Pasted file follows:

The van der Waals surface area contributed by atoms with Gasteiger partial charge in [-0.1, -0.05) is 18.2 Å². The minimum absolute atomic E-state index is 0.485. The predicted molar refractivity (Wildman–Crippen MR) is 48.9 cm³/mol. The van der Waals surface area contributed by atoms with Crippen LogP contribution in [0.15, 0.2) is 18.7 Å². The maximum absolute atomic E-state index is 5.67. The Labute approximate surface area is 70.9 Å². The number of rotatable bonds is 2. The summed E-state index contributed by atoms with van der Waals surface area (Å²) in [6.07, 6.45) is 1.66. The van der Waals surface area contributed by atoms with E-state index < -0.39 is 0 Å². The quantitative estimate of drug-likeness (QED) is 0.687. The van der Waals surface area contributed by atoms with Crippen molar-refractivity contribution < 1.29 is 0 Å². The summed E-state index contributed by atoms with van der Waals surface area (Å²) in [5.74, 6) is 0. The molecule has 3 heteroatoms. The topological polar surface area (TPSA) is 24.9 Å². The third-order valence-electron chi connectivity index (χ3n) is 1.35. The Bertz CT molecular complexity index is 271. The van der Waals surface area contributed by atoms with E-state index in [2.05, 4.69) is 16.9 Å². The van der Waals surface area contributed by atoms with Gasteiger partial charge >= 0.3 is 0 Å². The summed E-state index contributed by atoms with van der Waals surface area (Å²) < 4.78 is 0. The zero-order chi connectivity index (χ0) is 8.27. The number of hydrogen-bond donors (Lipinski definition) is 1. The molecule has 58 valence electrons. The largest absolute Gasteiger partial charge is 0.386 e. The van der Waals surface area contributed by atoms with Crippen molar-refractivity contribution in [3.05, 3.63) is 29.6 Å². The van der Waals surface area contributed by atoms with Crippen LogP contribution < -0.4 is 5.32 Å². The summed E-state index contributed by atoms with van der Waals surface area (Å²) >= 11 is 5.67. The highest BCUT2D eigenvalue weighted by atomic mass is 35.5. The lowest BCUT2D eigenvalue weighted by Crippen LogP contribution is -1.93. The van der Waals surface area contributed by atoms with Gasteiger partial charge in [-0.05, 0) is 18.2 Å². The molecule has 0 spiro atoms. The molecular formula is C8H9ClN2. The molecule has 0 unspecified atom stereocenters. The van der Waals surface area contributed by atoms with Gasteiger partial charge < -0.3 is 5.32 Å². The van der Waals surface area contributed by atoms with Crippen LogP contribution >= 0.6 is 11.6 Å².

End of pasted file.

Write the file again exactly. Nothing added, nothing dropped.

The van der Waals surface area contributed by atoms with Gasteiger partial charge in [-0.1, -0.05) is 18.2 Å². The minimum absolute atomic E-state index is 0.485. The predicted molar refractivity (Wildman–Crippen MR) is 48.9 cm³/mol. The van der Waals surface area contributed by atoms with Crippen LogP contribution in [0.15, 0.2) is 18.7 Å². The maximum absolute atomic E-state index is 5.67. The Labute approximate surface area is 70.9 Å². The number of rotatable bonds is 2. The summed E-state index contributed by atoms with van der Waals surface area (Å²) in [6.07, 6.45) is 1.66. The van der Waals surface area contributed by atoms with E-state index < -0.39 is 0 Å². The quantitative estimate of drug-likeness (QED) is 0.687. The van der Waals surface area contributed by atoms with Crippen molar-refractivity contribution < 1.29 is 0 Å². The summed E-state index contributed by atoms with van der Waals surface area (Å²) in [5.74, 6) is 0. The molecule has 3 heteroatoms. The topological polar surface area (TPSA) is 24.9 Å². The third-order valence-electron chi connectivity index (χ3n) is 1.35. The Bertz CT molecular complexity index is 271. The van der Waals surface area contributed by atoms with E-state index in [2.05, 4.69) is 16.9 Å². The van der Waals surface area contributed by atoms with Gasteiger partial charge >= 0.3 is 0 Å². The summed E-state index contributed by atoms with van der Waals surface area (Å²) < 4.78 is 0. The zero-order chi connectivity index (χ0) is 8.27. The number of hydrogen-bond donors (Lipinski definition) is 1. The molecule has 58 valence electrons. The largest absolute Gasteiger partial charge is 0.386 e. The van der Waals surface area contributed by atoms with Crippen molar-refractivity contribution in [3.05, 3.63) is 29.6 Å². The van der Waals surface area contributed by atoms with Crippen LogP contribution < -0.4 is 5.32 Å². The summed E-state index contributed by atoms with van der Waals surface area (Å²) >= 11 is 5.67. The highest BCUT2D eigenvalue weighted by atomic mass is 35.5. The lowest BCUT2D eigenvalue weighted by Crippen LogP contribution is -1.93. The van der Waals surface area contributed by atoms with Gasteiger partial charge in [-0.05, 0) is 18.2 Å². The molecule has 0 spiro atoms. The molecular formula is C8H9ClN2. The molecule has 0 unspecified atom stereocenters. The van der Waals surface area contributed by atoms with Gasteiger partial charge < -0.3 is 5.32 Å². The van der Waals surface area contributed by atoms with Crippen LogP contribution >= 0.6 is 11.6 Å².